New York state senate majority leader Dean Skelos said Wednesday that his conference and Gov. Andrew Cuomo have moved closer to agreement on exemptions for religious organizations, an issue standing in the way of a vote on the marriage equality bill.
Skelos emerged in the afternoon from a meeting with Cuomo and Assembly Speaker Sheldon Silver in Albany, where the three leaders discussed agreements on other big-ticket items including rent regulations and a property tax cap. The marriage equality bill is expected to be the last item of business before the session adjourns, likely today or tomorrow.
Silver, whose Democratic-controlled chamber passed the marriage equality bill for the fourth time last week, said he had seen a copy of the draft amendments for religious exemptions and called it acceptable. He said he believed the legislature could conclude all business by tonight.
Skelos, on the other hand, allowed that proceedings could go into Thursday, but he added that his conference and the governor had made progress on the amendments to protect religious organizations in the marriage equality bill, according to Capitol Confidential. The senate majority leader has said that his conference would not decide whether to vote on the bill until the amendment language is finalized.
“My colleagues and [the governor's] counsel’s office are looking very closely at religious protections and I think they will conclude that,” said Skelos. “Once we have final legislation we’ll discuss it in conference,” he said.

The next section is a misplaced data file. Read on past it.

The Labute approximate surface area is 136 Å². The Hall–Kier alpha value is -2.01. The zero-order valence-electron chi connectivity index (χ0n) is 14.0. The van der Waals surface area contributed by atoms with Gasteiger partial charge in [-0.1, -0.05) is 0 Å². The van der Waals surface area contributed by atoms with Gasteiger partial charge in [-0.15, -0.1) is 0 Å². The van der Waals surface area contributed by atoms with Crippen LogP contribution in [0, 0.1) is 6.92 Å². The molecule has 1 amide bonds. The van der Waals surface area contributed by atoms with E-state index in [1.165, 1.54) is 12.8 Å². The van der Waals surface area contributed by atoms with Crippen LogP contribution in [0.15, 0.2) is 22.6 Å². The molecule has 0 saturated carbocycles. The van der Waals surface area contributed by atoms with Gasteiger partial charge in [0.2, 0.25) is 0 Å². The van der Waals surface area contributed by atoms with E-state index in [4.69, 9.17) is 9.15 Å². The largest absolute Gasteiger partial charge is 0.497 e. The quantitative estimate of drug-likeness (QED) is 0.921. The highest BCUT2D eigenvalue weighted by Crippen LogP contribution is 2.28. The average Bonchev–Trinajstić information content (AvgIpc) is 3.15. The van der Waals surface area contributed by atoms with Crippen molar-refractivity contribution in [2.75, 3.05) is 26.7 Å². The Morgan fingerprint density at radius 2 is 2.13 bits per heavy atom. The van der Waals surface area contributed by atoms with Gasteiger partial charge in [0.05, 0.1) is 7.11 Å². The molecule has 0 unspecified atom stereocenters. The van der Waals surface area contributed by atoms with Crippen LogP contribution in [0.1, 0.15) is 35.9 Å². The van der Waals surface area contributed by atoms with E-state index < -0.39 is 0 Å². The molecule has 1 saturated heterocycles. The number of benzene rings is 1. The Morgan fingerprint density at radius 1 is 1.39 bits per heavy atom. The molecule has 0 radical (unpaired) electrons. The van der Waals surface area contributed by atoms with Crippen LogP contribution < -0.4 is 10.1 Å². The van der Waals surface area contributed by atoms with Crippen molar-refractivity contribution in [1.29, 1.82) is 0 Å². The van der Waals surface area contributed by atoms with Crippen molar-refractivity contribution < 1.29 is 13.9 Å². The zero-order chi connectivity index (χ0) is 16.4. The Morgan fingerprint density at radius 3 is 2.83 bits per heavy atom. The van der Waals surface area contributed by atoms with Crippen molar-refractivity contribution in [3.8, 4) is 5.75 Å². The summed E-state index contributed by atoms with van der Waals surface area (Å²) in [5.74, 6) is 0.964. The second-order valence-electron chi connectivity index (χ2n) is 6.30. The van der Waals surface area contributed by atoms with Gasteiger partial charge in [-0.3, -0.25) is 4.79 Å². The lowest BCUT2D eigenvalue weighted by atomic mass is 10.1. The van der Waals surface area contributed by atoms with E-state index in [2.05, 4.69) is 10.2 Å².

Neither legislative leader discussed the content of the amendments. Cuomo did not emerge to address reporters.
The leaders and the governor held their meeting on the second floor of the state capitol building as advocates for and against marriage equality continued to swarm the upper floors. By the afternoon, the loud singing outside the senate majority conference room from the bill’s opponents, most affiliated with religious groups, had ceased. Celebrity chef Mario Batalio and actress Audra McDonald also visited Albany to express their support for the marriage equality bill.
Near the senate chamber, Senator Tom Duane, the openly gay sponsor of the marriage equality bill, described his outlook as “optimistic, but not confident yet.” One more vote, which must come from a Republican senator, is needed to pass the bill, should the Republican conference decide to bring the measure to a vote in the coming hours.
In the meantime, the efforts that have brought the bill within vote of passage in the state senate are ongoing.
”We continue to work hard in the field all around the state and we expect to have a vote on marriage equality soon,” said Brian Ellner, senior strategist in New York for the Human Rights Campaign, one of the five organizations in the New Yorkers United for Marriage coalition.